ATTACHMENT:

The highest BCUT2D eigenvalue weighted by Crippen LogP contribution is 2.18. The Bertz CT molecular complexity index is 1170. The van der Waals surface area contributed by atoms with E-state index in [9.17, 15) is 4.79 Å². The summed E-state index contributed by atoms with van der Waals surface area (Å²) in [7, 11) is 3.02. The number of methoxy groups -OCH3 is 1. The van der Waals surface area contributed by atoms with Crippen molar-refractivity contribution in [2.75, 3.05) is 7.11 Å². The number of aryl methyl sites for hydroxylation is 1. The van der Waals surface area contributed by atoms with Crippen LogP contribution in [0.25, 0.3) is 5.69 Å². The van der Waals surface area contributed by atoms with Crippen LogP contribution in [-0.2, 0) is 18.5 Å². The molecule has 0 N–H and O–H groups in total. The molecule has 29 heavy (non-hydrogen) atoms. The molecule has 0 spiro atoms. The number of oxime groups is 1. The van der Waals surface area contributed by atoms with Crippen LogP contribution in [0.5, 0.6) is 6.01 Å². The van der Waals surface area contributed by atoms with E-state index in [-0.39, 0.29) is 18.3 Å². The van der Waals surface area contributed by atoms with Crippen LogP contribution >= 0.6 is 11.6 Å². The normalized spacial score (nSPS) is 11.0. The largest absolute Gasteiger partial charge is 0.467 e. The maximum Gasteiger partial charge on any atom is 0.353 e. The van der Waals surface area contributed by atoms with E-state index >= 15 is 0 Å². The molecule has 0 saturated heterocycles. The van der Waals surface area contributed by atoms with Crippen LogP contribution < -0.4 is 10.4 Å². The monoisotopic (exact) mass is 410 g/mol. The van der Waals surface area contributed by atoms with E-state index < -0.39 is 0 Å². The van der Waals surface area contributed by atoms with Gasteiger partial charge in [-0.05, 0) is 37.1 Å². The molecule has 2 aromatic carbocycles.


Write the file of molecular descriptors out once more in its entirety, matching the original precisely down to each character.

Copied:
The highest BCUT2D eigenvalue weighted by Crippen LogP contribution is 2.18. The Bertz CT molecular complexity index is 1170. The van der Waals surface area contributed by atoms with E-state index in [9.17, 15) is 4.79 Å². The summed E-state index contributed by atoms with van der Waals surface area (Å²) in [7, 11) is 3.02. The number of methoxy groups -OCH3 is 1. The van der Waals surface area contributed by atoms with Crippen molar-refractivity contribution in [2.75, 3.05) is 7.11 Å². The number of aryl methyl sites for hydroxylation is 1. The van der Waals surface area contributed by atoms with Crippen LogP contribution in [0.25, 0.3) is 5.69 Å². The van der Waals surface area contributed by atoms with Crippen LogP contribution in [-0.2, 0) is 18.5 Å². The molecule has 0 N–H and O–H groups in total. The molecule has 29 heavy (non-hydrogen) atoms. The molecule has 0 spiro atoms. The number of oxime groups is 1. The van der Waals surface area contributed by atoms with Crippen LogP contribution in [0.5, 0.6) is 6.01 Å². The van der Waals surface area contributed by atoms with E-state index in [-0.39, 0.29) is 18.3 Å². The van der Waals surface area contributed by atoms with Crippen LogP contribution >= 0.6 is 11.6 Å². The normalized spacial score (nSPS) is 11.0. The largest absolute Gasteiger partial charge is 0.467 e. The maximum Gasteiger partial charge on any atom is 0.353 e. The van der Waals surface area contributed by atoms with E-state index >= 15 is 0 Å². The molecule has 0 saturated heterocycles. The van der Waals surface area contributed by atoms with Crippen LogP contribution < -0.4 is 10.4 Å². The monoisotopic (exact) mass is 410 g/mol. The van der Waals surface area contributed by atoms with E-state index < -0.39 is 0 Å². The van der Waals surface area contributed by atoms with Gasteiger partial charge in [-0.05, 0) is 37.1 Å². The molecule has 2 aromatic carbocycles.